Witsie beats coach at Men’s tennis finals

COURT ORDER: Witsie Adam Gordon, third year BCom Law student triumphed over his coach and took the top spot in the Wits Tennis Club Championships. Photo: Bongiwe Tutu

COURT ORDER: Witsie Adam Gordon, third year BCom Law student triumphed over his coach and took the top spot in the Wits Tennis Club Championships. Photo: Bongiwe Tutu

By Lameez Omarjee and Bongiwe Tutu

In a scorching battle for the top position, a Wits student outplayed his coach at the men’s final of the Wits Tennis club championships, on Saturday at Bozzoli tennis courts.

Third year BCom Law student, Adam Gordon, was consistent in taking the lead over head tennis coach, Byron Werbeloff (23).  He finished the first set with a score 6-1.  Werbeloff fought hard to “come from behind” but the second set ended with 6-4 to Gordon.

 Pre-game jitters

Players were in good spirits before the match.  Although nervous to be playing against his coach, Gordon was hoping to win.  “I’m just going to enjoy myself and play my best”. He has been playing since the age of three and was coached by his father.

I would be happy if my best student won because it shows progress.

Werbeloff admitted there was pressure on him to win because he is the coach, but said: “I would be happy if my best student won because it shows progress.”

Spectators had different opinions about who would win.  Ledimo Mello, 3rd year BAccSci was behind Werbeloff and Alexander Stawsell, 1st year BSc, thought Gordon had the “edge”, because he won a previous match, “the coach has been sick these past few days,” he said.

Players reflections

Gordon sweeped the first set but the tension of the second set was marked with more energy from both players.  Although Gordon won, he felt he could have done better.  “It feels good.  I did what I could to win, it helped that I remained consistent.”  He added: “I didn’t play my best tennis, I should have been more aggressive” .  Werbeloff also felt he could have been more aggressive in the game.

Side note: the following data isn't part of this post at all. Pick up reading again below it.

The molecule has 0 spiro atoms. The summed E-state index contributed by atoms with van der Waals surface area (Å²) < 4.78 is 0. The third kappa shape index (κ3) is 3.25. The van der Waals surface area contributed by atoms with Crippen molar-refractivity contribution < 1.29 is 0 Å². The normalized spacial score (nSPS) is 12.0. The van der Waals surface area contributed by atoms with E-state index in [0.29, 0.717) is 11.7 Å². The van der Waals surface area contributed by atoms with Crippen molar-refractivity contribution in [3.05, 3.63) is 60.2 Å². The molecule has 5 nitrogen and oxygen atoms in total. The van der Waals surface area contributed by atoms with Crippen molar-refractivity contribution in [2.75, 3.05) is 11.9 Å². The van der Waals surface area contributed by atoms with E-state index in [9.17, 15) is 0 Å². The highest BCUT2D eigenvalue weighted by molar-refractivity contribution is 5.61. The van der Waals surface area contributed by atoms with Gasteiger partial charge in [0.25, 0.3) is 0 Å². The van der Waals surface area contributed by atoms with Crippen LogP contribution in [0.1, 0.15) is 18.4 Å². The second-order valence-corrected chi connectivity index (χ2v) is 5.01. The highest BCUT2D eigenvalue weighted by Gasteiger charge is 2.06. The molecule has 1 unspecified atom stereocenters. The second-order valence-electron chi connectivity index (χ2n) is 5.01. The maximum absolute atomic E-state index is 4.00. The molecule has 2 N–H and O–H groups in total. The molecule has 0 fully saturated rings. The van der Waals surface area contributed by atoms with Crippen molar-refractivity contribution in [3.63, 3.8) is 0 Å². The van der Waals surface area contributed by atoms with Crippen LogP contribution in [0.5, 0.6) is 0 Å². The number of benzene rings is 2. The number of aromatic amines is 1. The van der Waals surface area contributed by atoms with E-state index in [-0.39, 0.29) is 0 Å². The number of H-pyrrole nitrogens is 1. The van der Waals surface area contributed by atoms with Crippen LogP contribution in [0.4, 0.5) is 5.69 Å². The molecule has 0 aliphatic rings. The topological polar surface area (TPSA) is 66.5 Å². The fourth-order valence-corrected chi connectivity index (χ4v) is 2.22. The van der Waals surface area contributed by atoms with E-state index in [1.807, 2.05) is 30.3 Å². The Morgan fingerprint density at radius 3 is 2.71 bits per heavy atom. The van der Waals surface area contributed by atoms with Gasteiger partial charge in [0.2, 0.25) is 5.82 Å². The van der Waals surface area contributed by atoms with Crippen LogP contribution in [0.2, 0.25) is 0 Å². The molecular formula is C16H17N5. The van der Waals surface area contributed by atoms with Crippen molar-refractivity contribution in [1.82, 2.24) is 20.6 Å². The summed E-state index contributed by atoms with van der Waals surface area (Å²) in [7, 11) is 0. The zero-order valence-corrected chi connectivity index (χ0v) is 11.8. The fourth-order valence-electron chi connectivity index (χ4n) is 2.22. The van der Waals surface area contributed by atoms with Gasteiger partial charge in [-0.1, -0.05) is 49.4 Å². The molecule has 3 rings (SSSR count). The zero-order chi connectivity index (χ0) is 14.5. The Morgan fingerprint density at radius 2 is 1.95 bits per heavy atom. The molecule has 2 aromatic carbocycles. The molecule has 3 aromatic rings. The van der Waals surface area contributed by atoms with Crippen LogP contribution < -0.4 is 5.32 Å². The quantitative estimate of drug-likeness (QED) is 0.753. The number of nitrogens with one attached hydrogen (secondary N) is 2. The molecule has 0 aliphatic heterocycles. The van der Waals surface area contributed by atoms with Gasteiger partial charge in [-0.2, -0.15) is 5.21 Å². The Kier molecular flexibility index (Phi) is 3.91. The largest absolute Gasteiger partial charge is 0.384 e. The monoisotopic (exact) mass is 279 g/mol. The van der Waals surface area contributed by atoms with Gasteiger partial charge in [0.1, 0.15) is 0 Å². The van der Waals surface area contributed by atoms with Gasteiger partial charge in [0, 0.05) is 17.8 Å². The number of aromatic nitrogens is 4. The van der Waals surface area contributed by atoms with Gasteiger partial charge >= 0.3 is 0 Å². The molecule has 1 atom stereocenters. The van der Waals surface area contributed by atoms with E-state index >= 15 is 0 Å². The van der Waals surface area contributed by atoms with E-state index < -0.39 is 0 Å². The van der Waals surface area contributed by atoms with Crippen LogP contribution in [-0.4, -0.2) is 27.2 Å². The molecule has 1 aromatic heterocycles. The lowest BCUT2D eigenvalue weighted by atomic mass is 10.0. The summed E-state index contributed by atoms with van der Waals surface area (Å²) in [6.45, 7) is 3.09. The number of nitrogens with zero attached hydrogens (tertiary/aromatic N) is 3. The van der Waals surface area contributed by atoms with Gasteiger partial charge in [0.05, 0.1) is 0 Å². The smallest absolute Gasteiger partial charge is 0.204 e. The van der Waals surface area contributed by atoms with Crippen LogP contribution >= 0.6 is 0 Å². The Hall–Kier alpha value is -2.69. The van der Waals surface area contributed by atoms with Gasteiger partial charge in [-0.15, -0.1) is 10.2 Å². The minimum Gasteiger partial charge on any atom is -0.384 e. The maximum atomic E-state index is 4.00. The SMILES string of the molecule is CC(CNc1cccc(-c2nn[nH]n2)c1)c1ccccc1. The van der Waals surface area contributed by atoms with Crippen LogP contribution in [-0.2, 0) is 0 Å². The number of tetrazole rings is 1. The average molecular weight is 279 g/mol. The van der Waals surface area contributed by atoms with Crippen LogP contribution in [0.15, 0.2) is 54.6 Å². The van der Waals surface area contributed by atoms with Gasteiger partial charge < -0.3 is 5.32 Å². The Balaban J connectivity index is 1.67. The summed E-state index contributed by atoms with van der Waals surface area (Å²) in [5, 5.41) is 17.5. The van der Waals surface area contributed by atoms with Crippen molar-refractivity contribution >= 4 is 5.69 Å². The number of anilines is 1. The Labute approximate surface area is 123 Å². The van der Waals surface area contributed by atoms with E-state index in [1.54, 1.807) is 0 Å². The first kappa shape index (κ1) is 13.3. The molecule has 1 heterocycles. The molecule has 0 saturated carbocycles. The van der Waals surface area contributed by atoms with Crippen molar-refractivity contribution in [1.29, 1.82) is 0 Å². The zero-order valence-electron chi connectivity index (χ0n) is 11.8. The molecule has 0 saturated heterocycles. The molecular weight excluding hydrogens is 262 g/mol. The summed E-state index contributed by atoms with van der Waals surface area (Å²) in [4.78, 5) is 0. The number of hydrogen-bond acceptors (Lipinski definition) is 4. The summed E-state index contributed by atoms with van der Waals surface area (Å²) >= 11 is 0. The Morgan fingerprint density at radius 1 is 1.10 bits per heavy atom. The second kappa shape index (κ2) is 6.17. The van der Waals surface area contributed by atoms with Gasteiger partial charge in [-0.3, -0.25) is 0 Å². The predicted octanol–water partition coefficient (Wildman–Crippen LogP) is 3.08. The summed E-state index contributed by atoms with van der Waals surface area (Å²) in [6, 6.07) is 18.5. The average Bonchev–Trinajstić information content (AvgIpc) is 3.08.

Tennis club tournaments are open to all members and this is why Werbeloff could play in the championship.  Werbeloff however gave his second place to student Rishay Bharath, 2nd year BSc mechanical engineering, saying “since I am the coach I would rather have one of my students take the win”. Witsie Mike Stephansen, 3rd year BAccSci, was placed third.

WINNERS:  The men's final was a success, teammates came through to support players and proud winners were awarded medals. Photo: Provided

WINNERS: The men’s final was a success, teammates came through to support players and proud winners were awarded medals. Photo: Provided

In another match Vladimer Makic, 2nd year BSc Applied Maths took fourth place when he beat Michael Wrathall, 1st year BSc aeronautical engineering.  Makic said he won because “I served like a machine.”

The Wits tennis club has “raised record numbers of tennis players” and is one of the top five university clubs in the country, according to Werbeloff.  A Wooden racket tournament will be hosted in October to raise funds for the team, possibly for bursaries.  They hope to revive tennis and reach the number one spot in the country.

The Women’s finals will take place on Tuesday at 5pm, at the Bozzoli tennis courts.

This article was featured in the Wits Vuvuzela

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